We are connected to WHO?!?!

Party lines.  Since we just finished an election cycle, I am sure you have heard that phrase many times over the last few weeks.  However, I am not referring to the propensity of political candidates to stoutly stand for or against a referendum based on their political party.  I am actually referring to a long lost term regarding local telephone circuits shared by multiple subscribers.  Party lines were a standard service offered by early telecommunications company for many years.  For today’s modern cell phone user, the idea of sharing a telephone line with multiple people seems absurd.  However (according to Wikipedia), the last party lines were decommissioned in 1991 – not that long ago.  Even so, it seems almost inconceivable that, at one time, to telephone someone you had to ask the operator to connect you and then had the possibility that someone could pick up another phone and interrupt your call.  Believe it or not, that’s how it was.

Telecommunications has come a long way and we no longer have to worry about this situation.  But I am bringing up this topic because of a similar situation modern companies have to contend with today – the Third Party ecosystem that has become a part of every enterprise.  It may not be as bad as sharing a telephone line but the interconnectedness between companies is becoming more and more complex.  And the worst part of it is that many companies do not actually know all of the entities that they are connected to for business services, supply chains, infrastructure services and a host of other business purposes.  It is like picking up that telephone line and not really understanding who is on the other end – or who could be on the other end.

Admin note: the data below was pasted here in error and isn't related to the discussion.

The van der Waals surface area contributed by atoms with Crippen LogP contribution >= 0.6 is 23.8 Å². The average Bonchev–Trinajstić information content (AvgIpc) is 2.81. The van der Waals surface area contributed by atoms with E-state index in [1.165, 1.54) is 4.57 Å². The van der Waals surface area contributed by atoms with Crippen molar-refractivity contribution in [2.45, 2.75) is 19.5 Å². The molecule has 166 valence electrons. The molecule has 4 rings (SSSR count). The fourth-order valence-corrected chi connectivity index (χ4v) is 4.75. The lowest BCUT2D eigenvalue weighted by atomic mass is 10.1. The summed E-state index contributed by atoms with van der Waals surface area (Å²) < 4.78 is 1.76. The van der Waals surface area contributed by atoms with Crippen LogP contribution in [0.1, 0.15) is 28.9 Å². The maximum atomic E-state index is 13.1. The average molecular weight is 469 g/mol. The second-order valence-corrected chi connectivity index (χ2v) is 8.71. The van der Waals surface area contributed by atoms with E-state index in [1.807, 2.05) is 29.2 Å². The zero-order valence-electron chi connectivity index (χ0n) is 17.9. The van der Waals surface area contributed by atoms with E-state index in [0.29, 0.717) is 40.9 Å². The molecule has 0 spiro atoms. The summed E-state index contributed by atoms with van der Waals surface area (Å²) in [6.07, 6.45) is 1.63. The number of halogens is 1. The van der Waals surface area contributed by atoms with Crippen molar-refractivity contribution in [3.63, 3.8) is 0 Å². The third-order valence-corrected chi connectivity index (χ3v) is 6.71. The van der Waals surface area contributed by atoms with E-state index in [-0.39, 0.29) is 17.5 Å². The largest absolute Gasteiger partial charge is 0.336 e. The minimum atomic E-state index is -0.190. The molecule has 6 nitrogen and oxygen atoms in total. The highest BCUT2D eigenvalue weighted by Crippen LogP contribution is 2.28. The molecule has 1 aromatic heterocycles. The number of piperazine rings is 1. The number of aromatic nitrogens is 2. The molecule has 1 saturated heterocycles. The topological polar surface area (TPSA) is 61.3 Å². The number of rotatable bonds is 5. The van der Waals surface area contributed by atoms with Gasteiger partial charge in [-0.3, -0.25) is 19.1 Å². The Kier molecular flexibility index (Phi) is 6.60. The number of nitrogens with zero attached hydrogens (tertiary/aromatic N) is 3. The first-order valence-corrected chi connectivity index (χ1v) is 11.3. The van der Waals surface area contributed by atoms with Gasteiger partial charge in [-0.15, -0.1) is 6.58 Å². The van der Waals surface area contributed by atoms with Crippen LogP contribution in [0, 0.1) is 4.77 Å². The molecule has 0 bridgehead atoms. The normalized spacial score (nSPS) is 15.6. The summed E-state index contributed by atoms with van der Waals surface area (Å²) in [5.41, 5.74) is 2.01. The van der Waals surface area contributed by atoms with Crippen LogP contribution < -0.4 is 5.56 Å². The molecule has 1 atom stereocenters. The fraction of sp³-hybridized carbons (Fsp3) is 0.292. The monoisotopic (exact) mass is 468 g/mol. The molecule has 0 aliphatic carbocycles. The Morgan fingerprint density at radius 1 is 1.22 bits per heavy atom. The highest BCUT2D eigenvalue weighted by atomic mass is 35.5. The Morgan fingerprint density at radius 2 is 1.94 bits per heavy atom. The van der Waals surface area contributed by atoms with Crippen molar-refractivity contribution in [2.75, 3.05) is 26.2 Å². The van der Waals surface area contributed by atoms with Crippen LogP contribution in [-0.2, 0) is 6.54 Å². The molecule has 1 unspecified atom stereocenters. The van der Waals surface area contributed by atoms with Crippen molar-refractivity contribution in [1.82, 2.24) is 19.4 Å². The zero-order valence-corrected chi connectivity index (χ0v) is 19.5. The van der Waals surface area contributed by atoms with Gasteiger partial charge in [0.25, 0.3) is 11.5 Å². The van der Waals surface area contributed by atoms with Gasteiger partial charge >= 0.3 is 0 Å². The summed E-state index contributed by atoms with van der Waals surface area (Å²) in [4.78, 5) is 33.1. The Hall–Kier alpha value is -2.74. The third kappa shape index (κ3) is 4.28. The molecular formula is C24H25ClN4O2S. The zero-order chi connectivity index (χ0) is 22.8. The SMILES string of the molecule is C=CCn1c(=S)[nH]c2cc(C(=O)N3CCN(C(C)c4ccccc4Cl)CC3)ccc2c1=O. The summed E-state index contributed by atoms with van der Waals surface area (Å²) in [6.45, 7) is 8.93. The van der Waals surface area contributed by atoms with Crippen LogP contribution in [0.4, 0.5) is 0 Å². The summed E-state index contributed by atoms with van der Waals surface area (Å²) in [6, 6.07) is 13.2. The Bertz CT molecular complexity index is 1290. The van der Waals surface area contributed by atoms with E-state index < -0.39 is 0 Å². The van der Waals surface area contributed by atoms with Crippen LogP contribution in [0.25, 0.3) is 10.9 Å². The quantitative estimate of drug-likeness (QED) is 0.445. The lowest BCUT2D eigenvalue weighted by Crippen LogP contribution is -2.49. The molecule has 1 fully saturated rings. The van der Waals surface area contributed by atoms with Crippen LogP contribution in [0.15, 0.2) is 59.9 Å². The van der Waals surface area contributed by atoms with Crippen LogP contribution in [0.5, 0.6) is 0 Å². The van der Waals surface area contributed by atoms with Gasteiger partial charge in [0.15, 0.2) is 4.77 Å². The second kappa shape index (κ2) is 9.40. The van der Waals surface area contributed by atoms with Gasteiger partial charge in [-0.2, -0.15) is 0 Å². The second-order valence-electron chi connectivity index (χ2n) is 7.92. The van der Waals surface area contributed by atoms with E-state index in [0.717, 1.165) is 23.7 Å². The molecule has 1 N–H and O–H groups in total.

Vendor Management has become a huge risk area for many companies today.  In terms of managing security risks, the constantly growing number of vendors and service providers is an area that IT security functions can no longer ignore.   Too many times, the security function finds out about external connections too late in the game or, in the worst cases, after an external party is the source of a significant breach.  We have seen it in the news regarding some of the biggest breaches and it will continue to be a growing problem for IT security.  All companies do NOT manage security equally.  Smaller vendors – while potentially absolutely critical to your business processes – may be significantly challenged with managing  and tightening down security.   Therefore, the weakest link – a staple in the vernacular of security professionals – is exceedingly appropriate in this conversation.

Gartner just released its Magic Quadrant for IT Vendor Risk Management.  The report outlines the importance of managing the lifecycle of vendors for many different reasons.  The information security implications are evident and obvious.  The domino effect of a security compromise is a threat scenario that should be investigated and analyzed by every security team.  Who are you connected to?  Who is connected to you?  Who are THEY connected to?  Where are the access points and methods?  The list goes on when managing security risks around vendors and suppliers.

Most security functions have included these scenarios in their technical schemes but given the seriousness of some of the cascading data breaches, this should be an area where security strategies must be constantly evaluated.    Vendor Management is a relevant, high risk, high impact area where the security processes should be actively engaged.  Unraveling your business connections and realizing you have been compromised due to a “party line” is not what you want in the middle of serious security incident.  Understanding who you are connected to and the business context around that connection will allow you to prioritize and address a serious part of the risk landscape.

For more information on IT Vendor Risk Management, see Gartner’s report at: http://www.gartner.com/technology/reprints.do?id=1-23OFWI3&ct=141028&st=sb

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